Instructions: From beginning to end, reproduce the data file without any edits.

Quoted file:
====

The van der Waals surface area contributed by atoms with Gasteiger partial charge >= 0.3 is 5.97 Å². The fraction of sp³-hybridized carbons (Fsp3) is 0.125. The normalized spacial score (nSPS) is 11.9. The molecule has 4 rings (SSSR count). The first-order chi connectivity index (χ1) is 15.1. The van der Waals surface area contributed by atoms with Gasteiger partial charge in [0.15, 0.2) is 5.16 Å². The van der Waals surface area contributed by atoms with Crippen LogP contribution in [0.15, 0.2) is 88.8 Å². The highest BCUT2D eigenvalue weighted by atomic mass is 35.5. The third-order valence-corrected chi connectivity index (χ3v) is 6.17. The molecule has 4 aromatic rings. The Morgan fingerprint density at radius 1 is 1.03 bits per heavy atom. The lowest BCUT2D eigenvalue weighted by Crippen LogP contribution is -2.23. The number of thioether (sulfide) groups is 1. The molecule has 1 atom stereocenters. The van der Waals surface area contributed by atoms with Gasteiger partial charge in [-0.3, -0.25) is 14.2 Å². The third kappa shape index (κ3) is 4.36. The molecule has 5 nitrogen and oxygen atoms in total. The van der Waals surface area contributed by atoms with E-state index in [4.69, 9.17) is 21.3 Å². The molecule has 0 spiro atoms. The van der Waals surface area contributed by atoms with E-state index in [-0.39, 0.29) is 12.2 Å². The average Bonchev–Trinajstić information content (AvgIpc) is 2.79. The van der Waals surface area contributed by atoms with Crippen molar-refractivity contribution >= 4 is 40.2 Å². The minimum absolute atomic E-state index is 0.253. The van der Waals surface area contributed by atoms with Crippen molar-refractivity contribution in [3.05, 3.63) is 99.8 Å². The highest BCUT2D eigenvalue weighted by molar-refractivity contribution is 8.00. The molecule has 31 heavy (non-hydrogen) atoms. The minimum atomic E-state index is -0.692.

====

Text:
The van der Waals surface area contributed by atoms with Gasteiger partial charge >= 0.3 is 5.97 Å². The fraction of sp³-hybridized carbons (Fsp3) is 0.125. The normalized spacial score (nSPS) is 11.9. The molecule has 4 rings (SSSR count). The first-order chi connectivity index (χ1) is 15.1. The van der Waals surface area contributed by atoms with Gasteiger partial charge in [0.15, 0.2) is 5.16 Å². The van der Waals surface area contributed by atoms with Crippen LogP contribution in [0.15, 0.2) is 88.8 Å². The highest BCUT2D eigenvalue weighted by atomic mass is 35.5. The third-order valence-corrected chi connectivity index (χ3v) is 6.17. The molecule has 4 aromatic rings. The Morgan fingerprint density at radius 1 is 1.03 bits per heavy atom. The lowest BCUT2D eigenvalue weighted by Crippen LogP contribution is -2.23. The number of thioether (sulfide) groups is 1. The molecule has 1 atom stereocenters. The van der Waals surface area contributed by atoms with Gasteiger partial charge in [-0.3, -0.25) is 14.2 Å². The third kappa shape index (κ3) is 4.36. The molecule has 5 nitrogen and oxygen atoms in total. The van der Waals surface area contributed by atoms with E-state index in [4.69, 9.17) is 21.3 Å². The molecule has 0 spiro atoms. The van der Waals surface area contributed by atoms with E-state index in [-0.39, 0.29) is 12.2 Å². The average Bonchev–Trinajstić information content (AvgIpc) is 2.79. The van der Waals surface area contributed by atoms with Crippen molar-refractivity contribution >= 4 is 40.2 Å². The minimum absolute atomic E-state index is 0.253. The van der Waals surface area contributed by atoms with Crippen molar-refractivity contribution in [3.05, 3.63) is 99.8 Å². The highest BCUT2D eigenvalue weighted by molar-refractivity contribution is 8.00. The molecule has 31 heavy (non-hydrogen) atoms. The minimum atomic E-state index is -0.692.